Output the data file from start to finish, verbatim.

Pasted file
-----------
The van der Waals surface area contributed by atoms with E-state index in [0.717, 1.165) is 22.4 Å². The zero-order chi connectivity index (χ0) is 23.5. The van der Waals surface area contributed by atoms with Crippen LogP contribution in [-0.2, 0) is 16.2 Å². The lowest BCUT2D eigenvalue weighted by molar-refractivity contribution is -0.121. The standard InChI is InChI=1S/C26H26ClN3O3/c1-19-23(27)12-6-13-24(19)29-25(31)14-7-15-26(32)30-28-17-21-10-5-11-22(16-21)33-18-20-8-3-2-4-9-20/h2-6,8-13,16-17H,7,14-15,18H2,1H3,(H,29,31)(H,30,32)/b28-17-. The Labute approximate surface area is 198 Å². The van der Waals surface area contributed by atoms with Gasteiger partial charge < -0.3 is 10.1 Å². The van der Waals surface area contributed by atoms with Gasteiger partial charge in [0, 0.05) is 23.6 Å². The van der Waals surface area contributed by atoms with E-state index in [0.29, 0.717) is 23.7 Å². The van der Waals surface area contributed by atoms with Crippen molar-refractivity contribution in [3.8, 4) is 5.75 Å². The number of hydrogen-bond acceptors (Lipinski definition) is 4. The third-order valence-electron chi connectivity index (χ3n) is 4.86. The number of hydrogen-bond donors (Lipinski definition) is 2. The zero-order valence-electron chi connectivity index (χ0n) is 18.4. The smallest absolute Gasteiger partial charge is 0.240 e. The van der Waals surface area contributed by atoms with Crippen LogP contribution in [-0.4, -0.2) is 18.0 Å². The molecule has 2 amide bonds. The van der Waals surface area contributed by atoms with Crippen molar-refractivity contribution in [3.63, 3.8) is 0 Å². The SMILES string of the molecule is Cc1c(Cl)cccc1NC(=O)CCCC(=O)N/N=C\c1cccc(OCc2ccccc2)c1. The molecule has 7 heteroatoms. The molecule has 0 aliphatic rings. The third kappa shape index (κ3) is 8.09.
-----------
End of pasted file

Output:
The van der Waals surface area contributed by atoms with E-state index in [0.717, 1.165) is 22.4 Å². The zero-order chi connectivity index (χ0) is 23.5. The van der Waals surface area contributed by atoms with Crippen LogP contribution in [-0.2, 0) is 16.2 Å². The lowest BCUT2D eigenvalue weighted by molar-refractivity contribution is -0.121. The standard InChI is InChI=1S/C26H26ClN3O3/c1-19-23(27)12-6-13-24(19)29-25(31)14-7-15-26(32)30-28-17-21-10-5-11-22(16-21)33-18-20-8-3-2-4-9-20/h2-6,8-13,16-17H,7,14-15,18H2,1H3,(H,29,31)(H,30,32)/b28-17-. The Labute approximate surface area is 198 Å². The van der Waals surface area contributed by atoms with Gasteiger partial charge < -0.3 is 10.1 Å². The van der Waals surface area contributed by atoms with Gasteiger partial charge in [0, 0.05) is 23.6 Å². The van der Waals surface area contributed by atoms with E-state index in [0.29, 0.717) is 23.7 Å². The van der Waals surface area contributed by atoms with Crippen molar-refractivity contribution in [3.8, 4) is 5.75 Å². The number of hydrogen-bond acceptors (Lipinski definition) is 4. The third-order valence-electron chi connectivity index (χ3n) is 4.86. The number of hydrogen-bond donors (Lipinski definition) is 2. The zero-order valence-electron chi connectivity index (χ0n) is 18.4. The smallest absolute Gasteiger partial charge is 0.240 e. The van der Waals surface area contributed by atoms with Crippen LogP contribution in [-0.4, -0.2) is 18.0 Å². The molecule has 2 amide bonds. The van der Waals surface area contributed by atoms with Crippen molar-refractivity contribution in [3.63, 3.8) is 0 Å². The SMILES string of the molecule is Cc1c(Cl)cccc1NC(=O)CCCC(=O)N/N=C\c1cccc(OCc2ccccc2)c1. The molecule has 7 heteroatoms. The molecule has 0 aliphatic rings. The third kappa shape index (κ3) is 8.09.